Anita Anandarajah looks at a survey which highlights an 85% increase in lost baggage claims

Pack all valuables and a change of clothes in your hand luggage before you leave for a much-deserved holiday. Airports are a nightmare already without having to queue for ages to lodge a report for missing suitcases.

It is peak season in the travel industry and naturally some bags go missing. The Association of European Airlines (AEA) logged 19,200 delayed bags in June alone, up 43% from May.

However, the spike in lost baggage over the past year will not see a rise in travel premiums just yet.

While travel insurers Fortis and InsureandGo have experienced a rise in claims both agree that it is still premature to declare a rate hike.

Paul Chaplain, underwriting director at Fortis said that although more bags have been mislaid, they form a minority amount of overall travel claims. The bulk of claims are medical and cancellations.

In most instances the bags turn up after a couple of days and the resulting claim is for emergency - for clothing and toiletries – is inexpensive, amounting to an average of £200.

Meanwhile, InsureandGo reported an 85% increase in claims it received for lost baggage, receiving 1,133 claims from January 2006 to June 2006 compared to 2,094 in the same period in 2007.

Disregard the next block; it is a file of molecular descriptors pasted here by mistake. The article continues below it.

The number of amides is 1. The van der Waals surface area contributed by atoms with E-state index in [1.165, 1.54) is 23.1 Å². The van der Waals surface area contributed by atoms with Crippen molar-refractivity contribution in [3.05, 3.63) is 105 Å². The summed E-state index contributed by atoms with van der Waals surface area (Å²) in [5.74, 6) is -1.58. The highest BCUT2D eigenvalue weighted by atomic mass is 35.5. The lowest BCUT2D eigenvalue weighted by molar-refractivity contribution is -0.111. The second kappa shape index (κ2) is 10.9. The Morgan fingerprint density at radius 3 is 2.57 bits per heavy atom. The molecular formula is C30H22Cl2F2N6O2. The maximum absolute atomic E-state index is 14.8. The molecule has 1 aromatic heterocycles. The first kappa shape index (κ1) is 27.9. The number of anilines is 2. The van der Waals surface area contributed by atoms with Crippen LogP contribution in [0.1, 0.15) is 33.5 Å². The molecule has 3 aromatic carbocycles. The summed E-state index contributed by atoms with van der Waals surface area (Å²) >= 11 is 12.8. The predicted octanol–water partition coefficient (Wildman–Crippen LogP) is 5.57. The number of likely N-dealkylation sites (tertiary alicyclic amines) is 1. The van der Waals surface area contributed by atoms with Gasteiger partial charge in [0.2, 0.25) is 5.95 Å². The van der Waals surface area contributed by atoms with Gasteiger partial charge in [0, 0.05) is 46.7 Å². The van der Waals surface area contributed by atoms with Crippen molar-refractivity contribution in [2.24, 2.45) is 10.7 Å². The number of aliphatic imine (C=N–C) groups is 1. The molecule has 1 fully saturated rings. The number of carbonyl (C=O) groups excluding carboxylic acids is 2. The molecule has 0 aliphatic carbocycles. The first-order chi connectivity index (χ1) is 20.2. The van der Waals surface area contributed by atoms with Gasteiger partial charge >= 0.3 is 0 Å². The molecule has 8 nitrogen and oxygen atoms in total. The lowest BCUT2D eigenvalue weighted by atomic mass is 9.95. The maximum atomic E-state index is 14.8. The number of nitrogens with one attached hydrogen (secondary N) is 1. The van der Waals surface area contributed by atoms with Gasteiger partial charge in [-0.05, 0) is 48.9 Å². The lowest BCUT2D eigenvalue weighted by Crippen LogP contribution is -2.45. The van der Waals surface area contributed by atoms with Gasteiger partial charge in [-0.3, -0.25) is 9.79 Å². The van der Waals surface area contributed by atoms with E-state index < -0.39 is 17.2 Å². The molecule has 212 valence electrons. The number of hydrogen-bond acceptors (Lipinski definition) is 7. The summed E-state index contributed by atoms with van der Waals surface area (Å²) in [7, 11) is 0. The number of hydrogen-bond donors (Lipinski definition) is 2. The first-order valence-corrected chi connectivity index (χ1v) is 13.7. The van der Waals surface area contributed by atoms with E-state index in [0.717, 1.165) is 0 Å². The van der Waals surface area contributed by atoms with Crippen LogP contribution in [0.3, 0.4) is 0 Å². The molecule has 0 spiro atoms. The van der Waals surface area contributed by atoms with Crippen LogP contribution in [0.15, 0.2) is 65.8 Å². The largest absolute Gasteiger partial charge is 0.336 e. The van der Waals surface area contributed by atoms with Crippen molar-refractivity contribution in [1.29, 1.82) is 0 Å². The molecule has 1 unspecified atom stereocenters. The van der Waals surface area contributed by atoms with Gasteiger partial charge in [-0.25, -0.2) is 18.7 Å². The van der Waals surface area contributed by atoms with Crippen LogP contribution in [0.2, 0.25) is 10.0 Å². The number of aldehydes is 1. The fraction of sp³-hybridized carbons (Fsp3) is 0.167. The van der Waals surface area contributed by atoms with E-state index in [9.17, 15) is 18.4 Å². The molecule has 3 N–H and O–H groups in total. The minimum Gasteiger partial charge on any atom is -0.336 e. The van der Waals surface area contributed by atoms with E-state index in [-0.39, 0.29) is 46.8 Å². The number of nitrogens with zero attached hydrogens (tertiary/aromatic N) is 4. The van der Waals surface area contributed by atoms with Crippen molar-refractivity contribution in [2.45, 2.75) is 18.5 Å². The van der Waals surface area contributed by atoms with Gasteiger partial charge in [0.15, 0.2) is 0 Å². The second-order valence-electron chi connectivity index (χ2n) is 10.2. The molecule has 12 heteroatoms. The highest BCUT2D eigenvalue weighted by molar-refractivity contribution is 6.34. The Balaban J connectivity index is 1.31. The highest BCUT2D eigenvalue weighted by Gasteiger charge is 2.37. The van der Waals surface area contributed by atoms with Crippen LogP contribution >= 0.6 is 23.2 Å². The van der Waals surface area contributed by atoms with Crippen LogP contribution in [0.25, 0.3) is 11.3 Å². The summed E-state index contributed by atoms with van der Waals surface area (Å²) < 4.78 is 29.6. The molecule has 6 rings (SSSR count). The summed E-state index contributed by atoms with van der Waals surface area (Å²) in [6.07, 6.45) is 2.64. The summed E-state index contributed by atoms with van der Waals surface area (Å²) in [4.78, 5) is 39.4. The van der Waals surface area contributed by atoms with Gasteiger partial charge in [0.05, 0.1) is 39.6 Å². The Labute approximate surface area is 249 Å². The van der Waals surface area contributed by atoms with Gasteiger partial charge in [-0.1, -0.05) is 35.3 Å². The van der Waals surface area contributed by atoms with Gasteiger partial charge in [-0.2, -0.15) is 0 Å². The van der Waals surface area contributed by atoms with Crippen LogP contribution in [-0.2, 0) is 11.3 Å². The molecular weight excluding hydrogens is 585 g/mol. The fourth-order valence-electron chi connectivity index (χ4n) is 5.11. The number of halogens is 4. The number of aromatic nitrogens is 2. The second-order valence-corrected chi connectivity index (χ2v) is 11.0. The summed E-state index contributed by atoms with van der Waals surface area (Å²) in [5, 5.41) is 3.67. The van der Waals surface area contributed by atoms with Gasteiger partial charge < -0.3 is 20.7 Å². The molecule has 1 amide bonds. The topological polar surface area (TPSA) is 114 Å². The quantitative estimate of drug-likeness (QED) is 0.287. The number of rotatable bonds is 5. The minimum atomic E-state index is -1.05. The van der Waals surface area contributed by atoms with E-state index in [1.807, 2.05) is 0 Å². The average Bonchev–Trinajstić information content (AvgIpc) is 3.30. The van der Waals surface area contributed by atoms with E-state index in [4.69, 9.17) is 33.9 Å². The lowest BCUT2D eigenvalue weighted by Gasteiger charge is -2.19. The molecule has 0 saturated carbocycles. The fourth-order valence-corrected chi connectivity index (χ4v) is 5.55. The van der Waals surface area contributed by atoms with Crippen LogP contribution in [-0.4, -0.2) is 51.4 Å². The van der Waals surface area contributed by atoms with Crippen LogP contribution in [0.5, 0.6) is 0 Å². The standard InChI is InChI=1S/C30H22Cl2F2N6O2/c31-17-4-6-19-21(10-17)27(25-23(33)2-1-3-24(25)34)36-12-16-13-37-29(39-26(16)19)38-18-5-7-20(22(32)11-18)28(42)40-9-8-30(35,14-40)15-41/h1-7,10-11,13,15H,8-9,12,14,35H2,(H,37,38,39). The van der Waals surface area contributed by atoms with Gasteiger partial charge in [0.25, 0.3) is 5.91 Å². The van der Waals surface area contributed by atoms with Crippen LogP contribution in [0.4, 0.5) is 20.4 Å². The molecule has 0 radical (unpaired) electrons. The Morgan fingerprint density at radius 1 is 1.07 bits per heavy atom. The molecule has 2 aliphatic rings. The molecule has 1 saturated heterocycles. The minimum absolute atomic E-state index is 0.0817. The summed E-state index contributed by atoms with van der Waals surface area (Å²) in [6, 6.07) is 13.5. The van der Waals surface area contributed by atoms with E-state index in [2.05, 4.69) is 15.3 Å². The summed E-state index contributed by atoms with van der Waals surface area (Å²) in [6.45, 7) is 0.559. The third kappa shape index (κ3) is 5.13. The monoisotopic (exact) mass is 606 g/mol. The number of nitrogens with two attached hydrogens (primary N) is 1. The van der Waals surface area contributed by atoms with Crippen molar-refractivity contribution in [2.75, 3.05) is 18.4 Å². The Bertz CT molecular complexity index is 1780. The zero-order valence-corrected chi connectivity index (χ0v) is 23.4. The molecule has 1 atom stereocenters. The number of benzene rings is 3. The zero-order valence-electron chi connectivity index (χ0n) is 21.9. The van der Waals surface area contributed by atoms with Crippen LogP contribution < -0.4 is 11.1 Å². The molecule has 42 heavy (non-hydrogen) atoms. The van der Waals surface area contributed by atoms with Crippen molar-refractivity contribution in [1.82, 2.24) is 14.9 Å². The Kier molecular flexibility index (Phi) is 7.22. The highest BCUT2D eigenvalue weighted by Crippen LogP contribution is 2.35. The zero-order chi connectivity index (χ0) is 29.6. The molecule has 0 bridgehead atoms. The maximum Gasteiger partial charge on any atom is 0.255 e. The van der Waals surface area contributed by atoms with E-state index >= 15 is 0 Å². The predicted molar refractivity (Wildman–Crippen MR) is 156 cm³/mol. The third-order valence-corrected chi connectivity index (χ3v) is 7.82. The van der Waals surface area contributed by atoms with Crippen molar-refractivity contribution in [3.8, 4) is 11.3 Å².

InsureandGo managing director Perry Wilson said that claims for missing baggage amount to 20% of travel insurance claims.

He pointed to unscrupulous claimants jumping on the bandwagon to take advantage of the turmoil in airports at the moment.

The AEA consumer report published on Aug 1 revealed a 22% increase in the number of delayed baggage compared with the second quarter of 2006.

However, the AEA’s figures do not include budget airlines.

There may be some respite for insurers in the International Air Transport Association’s plan (IATA) to introduce a radio frequency identification (RFID) device to track baggage in major airports in the next five years. Heathrow will begin trials in September where selected check-in desks will tag bags with RFID chips.

It was reported that RFID could save airports and airlines £400m a year in reduced baggage losses and replacement of existing messaging systems.